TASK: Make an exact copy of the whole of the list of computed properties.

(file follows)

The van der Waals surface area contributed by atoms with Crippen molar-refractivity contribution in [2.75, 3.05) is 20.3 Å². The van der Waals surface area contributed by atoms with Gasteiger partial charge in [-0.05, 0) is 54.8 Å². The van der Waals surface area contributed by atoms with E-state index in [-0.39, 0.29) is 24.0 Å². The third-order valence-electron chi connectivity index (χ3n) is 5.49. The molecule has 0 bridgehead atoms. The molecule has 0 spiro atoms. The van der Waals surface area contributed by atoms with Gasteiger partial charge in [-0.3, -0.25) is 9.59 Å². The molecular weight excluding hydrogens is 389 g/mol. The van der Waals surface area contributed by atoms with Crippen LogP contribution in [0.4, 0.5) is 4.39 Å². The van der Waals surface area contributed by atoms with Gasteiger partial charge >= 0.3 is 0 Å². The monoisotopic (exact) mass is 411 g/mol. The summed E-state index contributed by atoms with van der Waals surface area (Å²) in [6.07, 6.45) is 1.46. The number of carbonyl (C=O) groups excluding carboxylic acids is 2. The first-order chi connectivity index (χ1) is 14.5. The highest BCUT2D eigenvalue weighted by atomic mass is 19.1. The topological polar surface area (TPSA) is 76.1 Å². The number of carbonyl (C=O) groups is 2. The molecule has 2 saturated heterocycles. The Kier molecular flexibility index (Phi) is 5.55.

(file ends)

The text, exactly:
The van der Waals surface area contributed by atoms with Crippen molar-refractivity contribution in [2.75, 3.05) is 20.3 Å². The van der Waals surface area contributed by atoms with Gasteiger partial charge in [-0.05, 0) is 54.8 Å². The van der Waals surface area contributed by atoms with E-state index in [-0.39, 0.29) is 24.0 Å². The third-order valence-electron chi connectivity index (χ3n) is 5.49. The molecule has 0 bridgehead atoms. The molecule has 0 spiro atoms. The van der Waals surface area contributed by atoms with Gasteiger partial charge in [-0.3, -0.25) is 9.59 Å². The molecular weight excluding hydrogens is 389 g/mol. The van der Waals surface area contributed by atoms with Crippen LogP contribution in [0.4, 0.5) is 4.39 Å². The van der Waals surface area contributed by atoms with Gasteiger partial charge >= 0.3 is 0 Å². The monoisotopic (exact) mass is 411 g/mol. The summed E-state index contributed by atoms with van der Waals surface area (Å²) in [6.07, 6.45) is 1.46. The number of carbonyl (C=O) groups excluding carboxylic acids is 2. The first-order chi connectivity index (χ1) is 14.5. The highest BCUT2D eigenvalue weighted by atomic mass is 19.1. The topological polar surface area (TPSA) is 76.1 Å². The number of carbonyl (C=O) groups is 2. The molecule has 2 saturated heterocycles. The Kier molecular flexibility index (Phi) is 5.55.